The royal received a rock star welcome in Singapore this evening, as hundreds of fans lined up at the Jewel Changi Airport to greet him with homemade signs, Union Jack flags and photos of his late mother Princess Diana. The prince was in the city for the award ceremony of the third annual Earthshot Prize, which honours individuals who have scaled up their environmental ideas.
Speaking at the event, William praised the winners for their commitment to repairing the planet. The prince said: ‘Their work is inspiring to me because it shows that we all have the ability and the responsibility to do something meaningful.’ He added: ‘We must continue to invest in innovation in order to tackle the world’s most pressing challenges and ensure that the next generation has a brighter, more sustainable future.’
A total of 59 nominations were received from locals and foreigners, ranging from scientists to environmental activists. The finalists were selected by an independent jury, comprising experts in their respective fields. The top five winners will receive a share of $1 million to help them further their work. They will also be invited to join the new Global Leaders for Sustainability programme, which brings together a diverse group of leaders from across the globe who are committed to addressing the biggest global sustainability issues.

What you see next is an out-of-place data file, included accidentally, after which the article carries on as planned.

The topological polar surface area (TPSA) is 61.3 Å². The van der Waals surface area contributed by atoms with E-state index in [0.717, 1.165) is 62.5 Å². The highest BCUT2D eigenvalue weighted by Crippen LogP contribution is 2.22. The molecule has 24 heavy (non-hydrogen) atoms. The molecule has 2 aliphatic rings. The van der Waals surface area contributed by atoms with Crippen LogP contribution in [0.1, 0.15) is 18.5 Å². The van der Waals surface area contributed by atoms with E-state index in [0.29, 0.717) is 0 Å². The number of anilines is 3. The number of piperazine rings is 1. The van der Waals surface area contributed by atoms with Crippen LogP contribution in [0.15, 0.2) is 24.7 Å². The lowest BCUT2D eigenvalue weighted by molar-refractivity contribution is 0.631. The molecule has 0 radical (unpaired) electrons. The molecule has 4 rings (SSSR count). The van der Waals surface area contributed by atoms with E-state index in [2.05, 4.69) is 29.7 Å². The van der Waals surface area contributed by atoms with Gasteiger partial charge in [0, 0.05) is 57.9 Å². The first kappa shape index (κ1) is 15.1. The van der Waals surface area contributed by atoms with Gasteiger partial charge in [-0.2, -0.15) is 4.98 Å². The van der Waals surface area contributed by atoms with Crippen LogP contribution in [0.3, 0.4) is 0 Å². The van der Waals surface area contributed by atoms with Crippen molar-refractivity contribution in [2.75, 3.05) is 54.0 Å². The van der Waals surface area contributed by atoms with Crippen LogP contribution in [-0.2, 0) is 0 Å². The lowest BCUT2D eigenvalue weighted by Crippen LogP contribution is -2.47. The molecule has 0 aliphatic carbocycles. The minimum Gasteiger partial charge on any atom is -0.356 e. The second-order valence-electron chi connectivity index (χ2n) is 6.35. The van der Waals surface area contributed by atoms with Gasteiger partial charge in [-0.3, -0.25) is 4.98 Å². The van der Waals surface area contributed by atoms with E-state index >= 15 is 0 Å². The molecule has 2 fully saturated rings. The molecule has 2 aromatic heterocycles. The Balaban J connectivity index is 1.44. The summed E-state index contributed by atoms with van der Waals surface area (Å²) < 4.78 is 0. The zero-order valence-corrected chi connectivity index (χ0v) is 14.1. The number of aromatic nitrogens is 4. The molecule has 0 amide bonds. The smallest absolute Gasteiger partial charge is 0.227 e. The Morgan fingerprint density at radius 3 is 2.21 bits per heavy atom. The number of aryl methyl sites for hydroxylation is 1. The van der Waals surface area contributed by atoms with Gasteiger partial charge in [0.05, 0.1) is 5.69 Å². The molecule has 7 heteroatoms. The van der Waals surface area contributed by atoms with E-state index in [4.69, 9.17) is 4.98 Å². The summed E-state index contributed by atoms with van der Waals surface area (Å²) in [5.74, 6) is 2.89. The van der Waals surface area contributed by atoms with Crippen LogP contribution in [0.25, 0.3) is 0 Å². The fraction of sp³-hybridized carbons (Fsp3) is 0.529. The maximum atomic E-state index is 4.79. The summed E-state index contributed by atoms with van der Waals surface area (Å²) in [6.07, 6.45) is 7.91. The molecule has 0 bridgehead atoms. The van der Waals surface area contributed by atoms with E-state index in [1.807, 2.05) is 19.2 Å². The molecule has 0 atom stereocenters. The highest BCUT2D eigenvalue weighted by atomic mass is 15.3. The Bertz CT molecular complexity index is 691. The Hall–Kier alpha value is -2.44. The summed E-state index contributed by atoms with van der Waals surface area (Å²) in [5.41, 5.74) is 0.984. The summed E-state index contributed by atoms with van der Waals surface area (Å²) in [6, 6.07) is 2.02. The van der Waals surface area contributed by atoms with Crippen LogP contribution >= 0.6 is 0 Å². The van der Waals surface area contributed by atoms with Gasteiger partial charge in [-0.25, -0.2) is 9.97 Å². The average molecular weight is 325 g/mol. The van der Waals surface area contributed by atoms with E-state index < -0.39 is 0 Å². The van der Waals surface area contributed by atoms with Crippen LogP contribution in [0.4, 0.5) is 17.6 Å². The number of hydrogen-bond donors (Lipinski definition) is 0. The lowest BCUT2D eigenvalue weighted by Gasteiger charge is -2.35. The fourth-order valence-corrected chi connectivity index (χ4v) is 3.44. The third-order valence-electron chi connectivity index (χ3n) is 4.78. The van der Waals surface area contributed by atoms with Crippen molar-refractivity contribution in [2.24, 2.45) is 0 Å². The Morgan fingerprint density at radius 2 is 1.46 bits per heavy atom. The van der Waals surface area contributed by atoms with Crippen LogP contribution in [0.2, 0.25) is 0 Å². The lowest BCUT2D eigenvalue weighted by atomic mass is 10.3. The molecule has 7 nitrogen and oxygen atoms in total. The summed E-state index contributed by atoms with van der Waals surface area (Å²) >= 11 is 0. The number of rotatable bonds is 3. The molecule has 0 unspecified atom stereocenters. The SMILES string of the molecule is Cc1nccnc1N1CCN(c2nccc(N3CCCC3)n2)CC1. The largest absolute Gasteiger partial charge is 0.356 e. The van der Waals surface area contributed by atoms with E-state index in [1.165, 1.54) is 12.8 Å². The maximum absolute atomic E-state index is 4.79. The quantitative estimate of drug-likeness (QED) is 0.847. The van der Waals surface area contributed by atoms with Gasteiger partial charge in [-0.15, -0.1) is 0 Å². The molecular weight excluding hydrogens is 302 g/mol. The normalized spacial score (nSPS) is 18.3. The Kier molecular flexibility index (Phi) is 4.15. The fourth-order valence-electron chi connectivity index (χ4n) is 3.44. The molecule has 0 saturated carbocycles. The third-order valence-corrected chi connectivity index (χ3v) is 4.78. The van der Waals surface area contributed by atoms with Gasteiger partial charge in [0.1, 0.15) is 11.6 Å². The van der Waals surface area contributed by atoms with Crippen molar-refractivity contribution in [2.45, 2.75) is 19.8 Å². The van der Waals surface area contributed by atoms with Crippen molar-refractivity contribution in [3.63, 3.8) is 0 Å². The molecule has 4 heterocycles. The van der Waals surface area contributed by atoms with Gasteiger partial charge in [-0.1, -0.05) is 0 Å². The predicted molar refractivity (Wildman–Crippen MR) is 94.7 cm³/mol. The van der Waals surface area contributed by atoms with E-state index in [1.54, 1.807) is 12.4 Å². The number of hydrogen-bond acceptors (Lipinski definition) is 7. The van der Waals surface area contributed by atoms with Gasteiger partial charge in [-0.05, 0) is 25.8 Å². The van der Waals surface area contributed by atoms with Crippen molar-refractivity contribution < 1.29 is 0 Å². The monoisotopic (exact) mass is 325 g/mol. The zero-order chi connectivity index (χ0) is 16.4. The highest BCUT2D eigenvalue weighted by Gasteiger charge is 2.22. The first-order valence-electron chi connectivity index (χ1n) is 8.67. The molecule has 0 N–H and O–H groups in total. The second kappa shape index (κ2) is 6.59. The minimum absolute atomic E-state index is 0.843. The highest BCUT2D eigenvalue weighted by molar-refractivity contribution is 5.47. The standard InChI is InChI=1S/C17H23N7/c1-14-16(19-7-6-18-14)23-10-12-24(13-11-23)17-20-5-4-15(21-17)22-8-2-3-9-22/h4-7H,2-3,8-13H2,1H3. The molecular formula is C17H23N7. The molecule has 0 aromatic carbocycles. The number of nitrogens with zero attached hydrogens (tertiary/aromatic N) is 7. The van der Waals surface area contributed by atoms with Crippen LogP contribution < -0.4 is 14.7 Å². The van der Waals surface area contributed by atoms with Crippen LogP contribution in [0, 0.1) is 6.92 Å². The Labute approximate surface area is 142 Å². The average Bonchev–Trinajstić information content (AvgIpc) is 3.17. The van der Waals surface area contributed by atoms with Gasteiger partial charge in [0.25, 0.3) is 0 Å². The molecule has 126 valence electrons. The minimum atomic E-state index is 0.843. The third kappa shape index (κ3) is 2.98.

Professor John Miksic won the singapore prize for history prize for his book Singapore and the Silk Road of the Sea, 1300-1800 – a book that synthesises 25 years of archaeological research to reconstruct the 14th century port of Singapore. The NUS historian praised the panel that shortlisted his book, saying that it was made up of scholars with different backgrounds who were united by their love for Singapore’s history. ‘This is the kind of book that can change how people understand Singapore and its place in the world,’ he said.
NUS’ Department of History launched the prize in 2014 to spur interest in Singapore’s unique history and foster greater discussion about the country’s legacy. The prize is open to submissions from creators of any nationality who publish works in English on the theme of Singapore’s history.
The winners of the singapore prize for literature will be announced later this year. In this year’s pool, more than half of the writers shortlisted for the prize are competing in the category for the first time. Wang Gungwu, who is 91 and writes in English, and Suratman Markasan, 93, who writes in Malay, are the oldest authors to make the list this year.
The other two are Yeow Kai Chai for her book The Orchid Folios and Pooja Nansi for her poem collection The First and Last Word. A total of 30 authors will vie for the top honours in this year’s competition, which is the sixth edition of the prize.